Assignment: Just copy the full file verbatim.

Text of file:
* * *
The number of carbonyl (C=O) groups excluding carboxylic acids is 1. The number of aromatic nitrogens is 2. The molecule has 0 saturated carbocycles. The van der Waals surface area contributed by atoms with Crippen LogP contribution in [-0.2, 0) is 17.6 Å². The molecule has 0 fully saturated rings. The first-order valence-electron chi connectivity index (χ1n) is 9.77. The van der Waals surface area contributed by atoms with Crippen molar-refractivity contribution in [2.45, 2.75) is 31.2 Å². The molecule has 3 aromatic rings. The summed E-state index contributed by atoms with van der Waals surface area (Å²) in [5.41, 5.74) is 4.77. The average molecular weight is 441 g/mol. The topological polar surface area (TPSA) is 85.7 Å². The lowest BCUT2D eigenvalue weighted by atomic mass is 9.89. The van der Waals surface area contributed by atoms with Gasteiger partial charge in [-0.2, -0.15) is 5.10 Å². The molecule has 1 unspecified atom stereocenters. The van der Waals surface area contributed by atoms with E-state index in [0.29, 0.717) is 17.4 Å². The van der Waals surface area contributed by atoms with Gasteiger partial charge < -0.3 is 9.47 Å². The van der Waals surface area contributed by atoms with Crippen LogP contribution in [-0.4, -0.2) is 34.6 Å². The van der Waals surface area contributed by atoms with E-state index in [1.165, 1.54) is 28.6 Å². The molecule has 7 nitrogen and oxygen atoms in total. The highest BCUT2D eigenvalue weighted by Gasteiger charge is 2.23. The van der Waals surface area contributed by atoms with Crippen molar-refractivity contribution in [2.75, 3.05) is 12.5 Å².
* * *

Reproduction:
The number of carbonyl (C=O) groups excluding carboxylic acids is 1. The number of aromatic nitrogens is 2. The molecule has 0 saturated carbocycles. The van der Waals surface area contributed by atoms with Crippen LogP contribution in [-0.2, 0) is 17.6 Å². The molecule has 0 fully saturated rings. The first-order valence-electron chi connectivity index (χ1n) is 9.77. The van der Waals surface area contributed by atoms with Crippen molar-refractivity contribution in [2.45, 2.75) is 31.2 Å². The molecule has 3 aromatic rings. The summed E-state index contributed by atoms with van der Waals surface area (Å²) in [5.41, 5.74) is 4.77. The average molecular weight is 441 g/mol. The topological polar surface area (TPSA) is 85.7 Å². The lowest BCUT2D eigenvalue weighted by atomic mass is 9.89. The van der Waals surface area contributed by atoms with Gasteiger partial charge in [-0.2, -0.15) is 5.10 Å². The molecule has 1 unspecified atom stereocenters. The van der Waals surface area contributed by atoms with E-state index in [0.29, 0.717) is 17.4 Å². The van der Waals surface area contributed by atoms with Gasteiger partial charge < -0.3 is 9.47 Å². The van der Waals surface area contributed by atoms with Crippen LogP contribution in [-0.4, -0.2) is 34.6 Å². The van der Waals surface area contributed by atoms with E-state index in [1.165, 1.54) is 28.6 Å². The molecule has 7 nitrogen and oxygen atoms in total. The highest BCUT2D eigenvalue weighted by Gasteiger charge is 2.23. The van der Waals surface area contributed by atoms with Crippen molar-refractivity contribution in [2.75, 3.05) is 12.5 Å².